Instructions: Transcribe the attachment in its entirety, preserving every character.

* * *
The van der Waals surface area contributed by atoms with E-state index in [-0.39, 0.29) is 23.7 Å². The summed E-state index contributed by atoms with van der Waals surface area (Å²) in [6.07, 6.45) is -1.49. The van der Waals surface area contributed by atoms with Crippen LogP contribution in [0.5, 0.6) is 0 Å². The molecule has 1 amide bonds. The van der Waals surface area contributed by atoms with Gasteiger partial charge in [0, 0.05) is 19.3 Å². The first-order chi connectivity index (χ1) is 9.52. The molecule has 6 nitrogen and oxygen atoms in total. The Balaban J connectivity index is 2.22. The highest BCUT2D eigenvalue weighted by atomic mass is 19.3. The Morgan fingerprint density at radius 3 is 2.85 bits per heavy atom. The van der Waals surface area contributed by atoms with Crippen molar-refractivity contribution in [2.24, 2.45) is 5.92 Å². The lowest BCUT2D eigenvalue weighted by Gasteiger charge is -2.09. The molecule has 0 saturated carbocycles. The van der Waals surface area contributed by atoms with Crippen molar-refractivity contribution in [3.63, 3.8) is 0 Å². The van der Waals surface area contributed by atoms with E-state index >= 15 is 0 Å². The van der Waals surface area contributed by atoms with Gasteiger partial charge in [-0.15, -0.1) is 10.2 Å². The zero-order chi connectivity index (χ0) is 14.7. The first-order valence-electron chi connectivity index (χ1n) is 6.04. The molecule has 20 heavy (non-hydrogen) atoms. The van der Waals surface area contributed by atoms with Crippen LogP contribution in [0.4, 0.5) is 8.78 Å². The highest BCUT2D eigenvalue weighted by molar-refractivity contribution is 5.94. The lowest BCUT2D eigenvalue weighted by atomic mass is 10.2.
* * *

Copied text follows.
The van der Waals surface area contributed by atoms with E-state index in [-0.39, 0.29) is 23.7 Å². The summed E-state index contributed by atoms with van der Waals surface area (Å²) in [6.07, 6.45) is -1.49. The van der Waals surface area contributed by atoms with Crippen LogP contribution in [0.5, 0.6) is 0 Å². The molecule has 1 amide bonds. The van der Waals surface area contributed by atoms with Gasteiger partial charge in [0, 0.05) is 19.3 Å². The first-order chi connectivity index (χ1) is 9.52. The molecule has 6 nitrogen and oxygen atoms in total. The Balaban J connectivity index is 2.22. The highest BCUT2D eigenvalue weighted by atomic mass is 19.3. The Morgan fingerprint density at radius 3 is 2.85 bits per heavy atom. The van der Waals surface area contributed by atoms with Crippen molar-refractivity contribution in [2.24, 2.45) is 5.92 Å². The lowest BCUT2D eigenvalue weighted by Gasteiger charge is -2.09. The molecule has 0 saturated carbocycles. The van der Waals surface area contributed by atoms with Crippen molar-refractivity contribution in [3.63, 3.8) is 0 Å². The van der Waals surface area contributed by atoms with E-state index >= 15 is 0 Å². The van der Waals surface area contributed by atoms with Gasteiger partial charge in [-0.15, -0.1) is 10.2 Å². The zero-order chi connectivity index (χ0) is 14.7. The first-order valence-electron chi connectivity index (χ1n) is 6.04. The molecule has 20 heavy (non-hydrogen) atoms. The van der Waals surface area contributed by atoms with Crippen LogP contribution in [0.4, 0.5) is 8.78 Å². The highest BCUT2D eigenvalue weighted by molar-refractivity contribution is 5.94. The lowest BCUT2D eigenvalue weighted by atomic mass is 10.2.